Saying Goodbye

Saying goodbye is hard. Really hard. The longer you’ve known someone, usually, the harder it is to say goodbye.

As illustrated by the Harry Potter cast.

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Same is true for me when I finish a story. Whether a rewrite or a first draft, there’s a bit of sorrow that casts its shadow on the accomplishment.

So, yes, I finished the most recent edit of “Crowned Prince” that I started on October 24th. It took me eleven weeks to finish, and in that time, I was able to dedicate some pretty serious hours to the revision process. Interesting, as the first draft only took me eight weeks to write.

On this rewrite alone, I’ve traveled with these character for almost a quarter of a year. I’ve spent much of my free-time with them and many hours thinking about them. Working through their foibles, their defeats, and their victories. Seeing them change and grow. Falling in love with them along the way.

As I reread the ending for the eleventh time last night before finally sending it off to my beta readers, I knew I was going to miss these characters. Finally, at long last, they had each other and their happily-ever-after. They’d earned it, they knew what I cost, and they were both willing to fight to keep it.

I lingered with them a while, and then I closed the file and cracked open the novel I finished in October. Best way to beat the sadness of saying goodbye to one set of characters is to become invested in the next set.

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Years ago, when I finished writing my first book (that the Doubt Demon eventually stole), I actually cried when I was done. I had put over two years into the story, and I never thought I’d be able to write another. Took me a lot longer back then to realize I had more than one story in me. Once I realized I could write more than one book, and started work on the new one, I felt much better. Completing it made me feel better yet. (Yeah, Doubt Demon got that one, too).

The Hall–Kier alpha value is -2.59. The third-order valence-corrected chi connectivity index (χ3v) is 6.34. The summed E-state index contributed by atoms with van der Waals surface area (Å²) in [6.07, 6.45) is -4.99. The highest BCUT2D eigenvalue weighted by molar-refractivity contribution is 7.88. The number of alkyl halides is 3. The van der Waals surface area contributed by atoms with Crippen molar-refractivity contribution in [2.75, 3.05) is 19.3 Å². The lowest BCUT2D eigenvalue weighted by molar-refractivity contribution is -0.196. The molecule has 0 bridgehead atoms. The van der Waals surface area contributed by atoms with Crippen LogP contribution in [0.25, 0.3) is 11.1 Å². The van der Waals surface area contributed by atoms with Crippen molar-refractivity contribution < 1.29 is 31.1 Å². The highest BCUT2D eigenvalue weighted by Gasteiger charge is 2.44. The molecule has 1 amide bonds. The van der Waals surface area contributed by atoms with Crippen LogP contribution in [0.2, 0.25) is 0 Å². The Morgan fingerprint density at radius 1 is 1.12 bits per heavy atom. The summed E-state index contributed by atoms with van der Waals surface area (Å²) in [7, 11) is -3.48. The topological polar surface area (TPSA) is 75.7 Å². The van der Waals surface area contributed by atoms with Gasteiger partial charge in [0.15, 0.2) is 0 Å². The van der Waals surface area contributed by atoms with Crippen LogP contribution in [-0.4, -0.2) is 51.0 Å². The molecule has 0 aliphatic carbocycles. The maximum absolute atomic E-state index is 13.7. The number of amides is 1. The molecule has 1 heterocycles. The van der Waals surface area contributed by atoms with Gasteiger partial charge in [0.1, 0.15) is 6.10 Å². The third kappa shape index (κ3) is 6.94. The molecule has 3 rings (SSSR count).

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I’m not a big fan of book series that feature the same characters as the “leads” over and over, but I do love series that let me go back to the world the author created. Especially if I get a glimpse of some old favorites living their happily-ever-after while becoming invested in new characters.

Perhaps this is why all three books I’ve written so far stand alone, but they’re all in the same world. While you may never “see” the characters from the previous novels “on screen”, you hear the new characters reference them as appropriate. It gives me a little hug of feeling, reminding me I didn’t really say goodbye. I just said until later.

 

How about you? Ever feel sad when you come to the end of a book, whether reading it or writing it? If so, how do you overcome the sadness? Do you like series that feature the same characters? Same world(s)? Why or why not?

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6 thoughts on “Saying Goodbye

    1. You will “see” them again, when they need Sir Marcus’s help for their young son, but that story centers on Sir Marcus. It’s a romance novel, so Eli is still enjoying his happily-ever-after that he earned and jealously protects. 🙂

  1. This is a great post.

    I like series with the same and different. I also like stand alones.

    I have to say when I’ve finished things I’ve mostly felt relief. Though part of that may be that the biggest thing I’ve finished was…heart rending so by the time I was done I was just aching from working on it.

  2. The kind of series you describe is exactly the kind I love: same setting, fresh characters but with glimpses of old friends. And, to me, each book in the series should be a stand-alone story. Bonus points if you don’t have to read them in order! (That’s what I’m attempting to do with Halcrest. I hope your books are published soon so I can sink my teeth into them and grow more and more familiar with your world, until it feels like a second home.)

    Meanwhile, I admire your discipline. If I read this correctly, you seem to work on only one story at a time? I tend to work on two or three, though they’re usually in different stages, at least. (First draft, final edits, etc.)

    Anyway, excellent post. It sounds like you have exciting characters to move onto even as you say goodbye.

    1. Other stories percolate, but I do, indeed, focus on one at a time.

      I’ll go back and do an edit on the one I finished in October, then go back to this one.

      I need a little time to reset and be ready to look at it fresh again.

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